I got lucky to get a few days of break from work. Apart from writing some long-committed pieces, also got a chance to see a few movies. Some I have been wanting to see for quite a while now, others I saw on the insistence of family and friends. The following are not film reviews; I am just recording my impressions as I tend be quite forgetful.
I will start with Ekachai Uekrongtham's Pleasure Factory. This film, shot in Singapore's red light district Geylang, had made it to the Cannes recently. Though the reviews had not been encouraging, I wanted to see it any way. I was pleasantly surprised to see quite a few people in the theatre on a week day afternoon screeing, and the good thing was that, except for a few chuckles in the beginning, they behaved quite well. They kept quiet throughtout the screening. Not sure if they had fallen asleep but some even clapped when the film ended.
The film was shot digitally, that too at night, so it showed on the screen which was visually not pleasant. The camerawork is less than professional even though perhaps the attempt was to get a documentary feel to the product. There is hardly any story (the narrative is incoherent with a few storylines going from somewhere to no where). The actors, whatever little they were allowed to do, apart from taking their clothes off and shedding tears, have acquitted themselves honorably. Some scenes seem to have been spliced in as an after thought. Characters suddenly begin to speak to someone out of the frame in a mockumentary fashion. There are long streches of bared bodied gymnastics and silences and reveries (without thought bubbles), that is sometimes artistic but mostly boring. If the director had meant to tell the story of Geylang as a visual poem, then its poetry does not sing nor does it touch the soul of the viewer.
However, I liked the symbolism in the movie. Of beautiful fish trapped in an acquarium like the fair-skinned, tarted-up girls trapped in the flesh trade. Of vending machines symolizing the flesh market with humans as cans of flavoured drink ready to satisfy your thirst for a coin.
My disapointment stemmed not from the fact that it was "amateurish in design and look" or the story was "maladroitly assembled" but from the lack of any meat in the film. I had hoped that I would emerge from the theatre with some insights on the sex trade and what fuelled it. Perhaps the filmmaker had nothing to say on this in the first place.
During the break, my long time wish to see Kevin MacDonald's The Last King of Scotland was also fulfilled. This marvellous film, based on a novel, deservedly got Forest Whitaker (playing Uganda's dictator Idi Amin) the best actor Academy Award in 2006. The film keeps a taut focus on the relationship between a chamelion-like Amin and playboy doctor Nicholas Garrigan (played by the talented James McAvoy), without going deeper into the politics of mass killings and Amin's dictatorial regime. This film makes it to my all time favourites list.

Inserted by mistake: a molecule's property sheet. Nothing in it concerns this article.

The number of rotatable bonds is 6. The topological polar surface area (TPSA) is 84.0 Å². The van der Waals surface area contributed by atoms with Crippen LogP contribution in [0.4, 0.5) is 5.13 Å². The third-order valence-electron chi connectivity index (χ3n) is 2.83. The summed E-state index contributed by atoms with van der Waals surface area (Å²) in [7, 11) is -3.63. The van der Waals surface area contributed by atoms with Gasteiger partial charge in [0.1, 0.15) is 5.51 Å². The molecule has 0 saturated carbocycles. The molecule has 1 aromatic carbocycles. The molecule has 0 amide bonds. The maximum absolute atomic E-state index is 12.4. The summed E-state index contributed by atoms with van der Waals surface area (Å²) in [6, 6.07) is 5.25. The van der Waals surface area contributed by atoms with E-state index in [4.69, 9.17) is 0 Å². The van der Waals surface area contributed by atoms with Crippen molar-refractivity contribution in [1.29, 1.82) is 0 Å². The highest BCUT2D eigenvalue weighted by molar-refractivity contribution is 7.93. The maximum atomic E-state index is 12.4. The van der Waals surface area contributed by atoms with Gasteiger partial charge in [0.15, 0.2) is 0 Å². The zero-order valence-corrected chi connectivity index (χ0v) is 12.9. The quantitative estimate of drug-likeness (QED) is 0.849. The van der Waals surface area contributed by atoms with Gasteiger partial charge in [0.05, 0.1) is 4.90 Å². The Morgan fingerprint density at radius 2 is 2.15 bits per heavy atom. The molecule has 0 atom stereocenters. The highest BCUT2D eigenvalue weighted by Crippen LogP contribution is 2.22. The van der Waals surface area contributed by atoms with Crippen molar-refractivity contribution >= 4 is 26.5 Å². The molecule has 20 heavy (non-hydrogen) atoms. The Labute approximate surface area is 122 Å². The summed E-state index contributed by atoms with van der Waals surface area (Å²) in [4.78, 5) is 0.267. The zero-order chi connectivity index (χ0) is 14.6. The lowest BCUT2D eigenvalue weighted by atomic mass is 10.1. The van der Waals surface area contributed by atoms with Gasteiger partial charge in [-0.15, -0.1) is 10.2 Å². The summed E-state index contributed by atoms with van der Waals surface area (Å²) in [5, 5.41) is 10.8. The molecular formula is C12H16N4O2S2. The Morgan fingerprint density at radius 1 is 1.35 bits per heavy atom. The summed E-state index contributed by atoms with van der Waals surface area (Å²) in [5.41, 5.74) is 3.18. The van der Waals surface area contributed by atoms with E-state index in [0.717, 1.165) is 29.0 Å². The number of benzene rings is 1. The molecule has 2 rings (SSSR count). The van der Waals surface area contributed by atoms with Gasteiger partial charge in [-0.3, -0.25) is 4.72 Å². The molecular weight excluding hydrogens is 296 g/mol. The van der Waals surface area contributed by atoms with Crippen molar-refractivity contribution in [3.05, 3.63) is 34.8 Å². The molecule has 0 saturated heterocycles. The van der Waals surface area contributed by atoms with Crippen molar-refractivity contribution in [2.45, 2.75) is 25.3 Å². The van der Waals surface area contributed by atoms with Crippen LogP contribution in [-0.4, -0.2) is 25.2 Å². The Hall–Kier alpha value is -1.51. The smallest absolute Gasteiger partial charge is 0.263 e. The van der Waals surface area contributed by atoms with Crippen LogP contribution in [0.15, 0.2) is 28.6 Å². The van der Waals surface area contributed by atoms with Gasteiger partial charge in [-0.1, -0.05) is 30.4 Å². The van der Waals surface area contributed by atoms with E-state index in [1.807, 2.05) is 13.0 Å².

I also watched Gautam Ghosh's Yatra. I don't know if many are even aware of this film which highlihts the dichotomy between fact and fiction, between imagination and reality, between witing a story and turning it into cinema; at the same time, the film makes a great comment on the marginalisation of literature (and of moral values) in this age of commercially sponsored film and TV. Nana Patekar, playing the lead as an award-winning writer, has given a subdued yet impressive performance. The dialogues by Rashid Iqbal are amazingly witty or caustic in a literary way. If you are a writer, you should watch this film.
I also watched Farah Khan's Om Shanti Om on its second day of release. The theatre was packed and it seemed people lived every moment of the movie. Short of dancing in the aisles, people clapped and laughed with the antics of Shah Rukh Khan.
In one sentence, the film is a tribute to the Hindi film industry and celebrates whatever Bollywood means and stands for. Farah's film even cocks a snock at Hollywood through the villainous character of Mike (Arjun Rampal).
My wife loved the movie's madness and I was oaky with it. But the film reminded me of the movies of Mr Bachchan in the 1980s (and the hysteria they created among the masses), films that were especially created for him by his pet directors, showcasing his variegated talent in a larger than life way. After that Mr Bachchan's films began to flop. I hope SRK watches out and keeps making films like Chak De. For a detailed take on this film, read Deepika's post here.